It turns out Drew Brees and the Saints are still pretty damn great at passing the football.
Though the Saints’ 2017 season belonged to Mark Ingram and Alvin Kamara—New Orleans’s dynamic rushing duo that combined for more than 3,000 yards from scrimmage and formed the top-ranked rushing attack by DVOA—the team’s 31-26 wild-card win over the Panthers served as a reminder that the squad fields one of the NFL’s scariest passing offenses, too.
Head coach Sean Payton and the Saints virtually abandoned the run in Sunday’s win, giving Kamara and Ingram a combined 19 carries while letting Brees sling the ball 33 times. What makes that pass-rush split more interesting is that this was a wire-to-wire victory for the Saints; even as the team had every reason to try to burn clock, Payton and Brees stuck to the strategy that helped them break records and win Super Bowl XLIV.
It’s the type of postseason head fake that would have left fans frustrated and confused had the Saints lost—they very nearly did when the Panthers drove to the New Orleans 21-yard line late in the fourth quarter but failed to score—but in victory, could leave them feeling more confident than ever. Though Brees has had one of his least-impressive seasons from a statistical standpoint, he’s still one of the NFL’s most gifted passers and delivered one of the best playoff performances of his career here. His 11.4 yards per attempt are a personal postseason best, and his 115.2 passer rating (third) and 376 passing yards (fourth) were near career-bests as well. It helps when the 38-year-old can utilize play-action fakes (which are so effective only because of the threat Ingram and Kamara pose) to find open receivers as he did to connect with tight end Josh Hill in the second quarter:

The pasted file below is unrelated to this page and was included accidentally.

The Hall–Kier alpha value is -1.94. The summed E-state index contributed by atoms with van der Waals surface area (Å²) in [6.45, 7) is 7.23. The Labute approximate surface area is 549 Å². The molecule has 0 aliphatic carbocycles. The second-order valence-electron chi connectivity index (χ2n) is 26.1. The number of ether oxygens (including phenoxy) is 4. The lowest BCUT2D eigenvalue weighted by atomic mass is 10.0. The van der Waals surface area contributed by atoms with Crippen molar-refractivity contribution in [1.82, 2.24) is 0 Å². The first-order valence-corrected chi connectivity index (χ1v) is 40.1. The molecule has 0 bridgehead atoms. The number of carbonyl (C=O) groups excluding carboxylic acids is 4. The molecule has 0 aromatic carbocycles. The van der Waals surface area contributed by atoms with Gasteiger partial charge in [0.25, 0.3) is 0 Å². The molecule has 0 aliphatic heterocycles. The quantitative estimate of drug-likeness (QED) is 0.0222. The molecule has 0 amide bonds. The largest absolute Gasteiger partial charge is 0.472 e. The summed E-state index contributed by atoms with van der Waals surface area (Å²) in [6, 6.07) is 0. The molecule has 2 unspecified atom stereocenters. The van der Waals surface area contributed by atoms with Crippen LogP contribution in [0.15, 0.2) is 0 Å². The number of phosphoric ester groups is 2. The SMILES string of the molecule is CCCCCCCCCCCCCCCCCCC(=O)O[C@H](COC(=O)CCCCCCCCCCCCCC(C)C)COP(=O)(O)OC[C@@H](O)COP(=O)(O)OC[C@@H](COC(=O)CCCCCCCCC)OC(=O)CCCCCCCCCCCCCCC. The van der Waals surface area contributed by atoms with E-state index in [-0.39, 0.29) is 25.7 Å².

Or that he still has the mobility to extend a play just enough to find a wide-open Michael Thomas:
Speaking of Thomas, it’s easy to forget that New Orleans has essentially four superstars on offense. The second-year pro may just be the best receiver Brees has ever worked with and hauled in eight of his nine targets on Sunday for 131 yards.
But while Brees’s impressive performance and the Saints’ win proves just how multifaceted and dangerous the team’s offense can be, there was really no reason to ditch the running game. This was New Orleans’s third victory over Carolina this season, and previously the Saints had run roughshod over the Panthers with 149 yards rushing in Week 3 and 148 yards in Week 13. This week, the team put up just 41 yards on the ground, and it was the closest result of any of the three matchups. Had the Saints stuck to the run throughout the game, it’s conceivable that they could have burned enough clock that Carolina never got the chance to be in that would-be-game-winning situation.
The Saints aren’t the only team to shy away from their running game this postseason: The Rams gave Todd Gurley just 14 carries in their loss to the Falcons, the Chiefs gave NFL rushing leader Kareem Hunt just 11 totes, and even the Panthers handed the ball to Jonathan Stewart and Christian McCaffrey just a combined 17 times. The key difference is that New Orleans is moving on to the divisional round.
But the lesson seems clear: Though the Saints are still one of the most dangerous passing teams in the league, they’ll need to re-establish their running game against the Vikings or risk being eliminated like the other three teams that thought they could pass their way through the playoffs.